Under the full-sized antlers that crown hanging lamps in Cowgirl Sea-Horse, exposed brick and mismatched strips of wallpaper watch as forks sink into seafood and creative, Mexican-influenced American fare. Live music marinates in the sunlight spilling through multiple sets of French doors, which whisper Parisian nothings as margaritas and clink atop the rustic bar. Brunchtime bellies greet French toast crusted with Capn' Crunch, and on Taco Tuesdays, $2 soft or crispy tacos sail on pico de gallo seas to smuggle beef, chicken, or beans into gullet ports. During lunch and dinner, side dish-stuffed Beach Baskets showcase white fish reubens and Creole crabcake sandwiches goosed with jalapeno tartar sauce, while collard greens join whiskey pork chops and salads arrive under a drizzle of Sea-Horse pineapple citrus vinaigrette.
In 2011, the Michelin Guide recommended Vareli for its upscale and creative Mediterranean fare, crafted by chef and Gramercy Tavern veteran Amitzur Mor. Chef Mor uses sustainable and organic ingredients whenever possible to inform Vareli’s ever-shifting local menu, which has featured such rich meats as Hudson-Valley duck and Pennsylvania lamb. Resident sommelier Richard Bill draws from his experience at Beacon and Ouest to complement each succulent entree with a wine list of 20 wines by the glass and 100 wines by the bottle. From Thursday to Saturday, Vareli’s kitchens remain open until 2 a.m., so patrons can sip vino and draft beer or rouse sleepwalking roommates with wafts from cheese and charcuterie boards late into the night.
On the ground floor of Vareli, a polished copper bar runs for 20 feet below a rustic arched ceiling, as wide stools belly up to the bar and to barrel-shaped plates. In the upstairs dining room, wide windows look out on treetops and burnished walls support velvety banquettes and lantern sconces. During the summer, couples close in on an intimate outdoor patio for fresh air from nearby Central Park, while colder days invite diners to gather around a cracking fireplace that the New York Times lauds for creating a cozy atmosphere.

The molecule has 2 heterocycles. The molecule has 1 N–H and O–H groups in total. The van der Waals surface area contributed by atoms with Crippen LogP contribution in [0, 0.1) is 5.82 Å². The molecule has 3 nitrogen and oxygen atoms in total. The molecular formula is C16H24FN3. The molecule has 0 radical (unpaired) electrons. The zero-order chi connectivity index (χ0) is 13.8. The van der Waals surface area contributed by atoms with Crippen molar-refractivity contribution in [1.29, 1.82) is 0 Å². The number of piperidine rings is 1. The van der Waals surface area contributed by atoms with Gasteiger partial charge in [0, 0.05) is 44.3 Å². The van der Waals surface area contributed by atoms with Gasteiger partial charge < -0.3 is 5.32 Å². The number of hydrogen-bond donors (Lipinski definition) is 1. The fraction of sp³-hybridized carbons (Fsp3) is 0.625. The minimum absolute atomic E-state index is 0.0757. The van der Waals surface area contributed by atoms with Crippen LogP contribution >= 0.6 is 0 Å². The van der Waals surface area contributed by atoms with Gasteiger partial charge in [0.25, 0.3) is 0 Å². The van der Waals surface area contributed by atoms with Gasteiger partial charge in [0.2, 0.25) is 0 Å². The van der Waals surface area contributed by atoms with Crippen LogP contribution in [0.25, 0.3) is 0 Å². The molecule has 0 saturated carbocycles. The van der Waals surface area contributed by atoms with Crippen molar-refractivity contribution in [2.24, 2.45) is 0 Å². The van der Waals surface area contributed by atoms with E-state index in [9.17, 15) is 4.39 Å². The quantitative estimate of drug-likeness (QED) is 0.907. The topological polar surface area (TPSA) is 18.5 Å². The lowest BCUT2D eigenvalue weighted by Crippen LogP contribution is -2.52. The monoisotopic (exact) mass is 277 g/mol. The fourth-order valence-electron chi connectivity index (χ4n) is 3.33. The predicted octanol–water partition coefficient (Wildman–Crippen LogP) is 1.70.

Celebrating serving New York City for 20 years and led by executive chef Kenneth Johnson, who just recently showcased his talents in front of American television audiences during a victorious appearance on the Food Network's Chopped, the kitchen team at Pescatore infuses Old World cuisine with diverse flavors culled from around the globe to create a luscious menu of refined Italian cuisine. Parmigiano-topped bruschetta opens the menu, joining antipasti including roasted fingerling potatoes and sauteed broccoli rabe. Meats and seafood stud the menu’s 11 pasta dishes, and chefs plate an elegant assortment of proteins including chicken, pork, and steak. Servers sweep over to tables and refill glasses with selections from the wine program, which encourages pairs to linger in the space's warm ambiance. Soft lighting spills from sconces and flickers from tabletop candles, and boldly swirled patterns mask accent walls with contemporary visages, disguising them from roving bands of wall thieves.
At City Lobster and Steak, north-Atlantic lobsters from a dramatically lit tank join a menu of fresh seafood from around the country. Maryland lump crab cakes mingle with Alaskan king-crab legs, and a section of the restaurant's 45-foot bar boasts a display of raw oysters harvested from both coasts. Asian flavors influence many other menu items, such as appetizers of spring rolls and dumplings or entrees glazed with soy ginger and teriyaki port-wine sauces. When they're not moonlighting as marinades, wines pour from an extensive selection of bottles that garnered one of Wine Spectator's Awards of Excellence in 2012.
Chefs knead pasta dough and form slick spheres of mozzarella for melting onto pizzas or bowling toward zucchini pins at Acqua at Peck Slip, a Zagat-rated Italian restaurant that was recently featured at the Italian Wine & Food Institute's exclusive Gala Italia event. Executive chef Ivan Beacco fills ravioli with walnuts and radicchio, sears swordfish fillets to pair with fennel salad, and braises short ribs for plating with potatoes and root vegetables. Because it wouldn’t be classic Italian without wine, an onsite sommelier keeps the wine list flush with varietals from the country’s famed vineyards. The bottle collection lines a wall adjacent to tall arched windows that appeared in a restaurant scene from The Adjustment Bureau.
At Cacio e Vino, chefs craft a menu of authentic Sicilian specialties made from fresh, imported regional ingredients such as bronte pistachios and giarratana onions mined from the Iblei Mountains. Small plates such as baked Mediterranean sardines mingle with entrees such as veal stuffed with bread, raisins, and primo sale cheese and a sommelier remains on hand to match meals with delicious inebriants from the wine bar. Cacio e Vino facilitates a festive, familial atmosphere with frequent events such as wine tastings, prix-fixe dinners, and parties for special occasions. Inside this rustic Italian eatery, exposed-brick walls and wine-bottle-lined moldings invoke images of a Sicilian countryside, while candlelit tables offer views of a roaring fire in the open oven.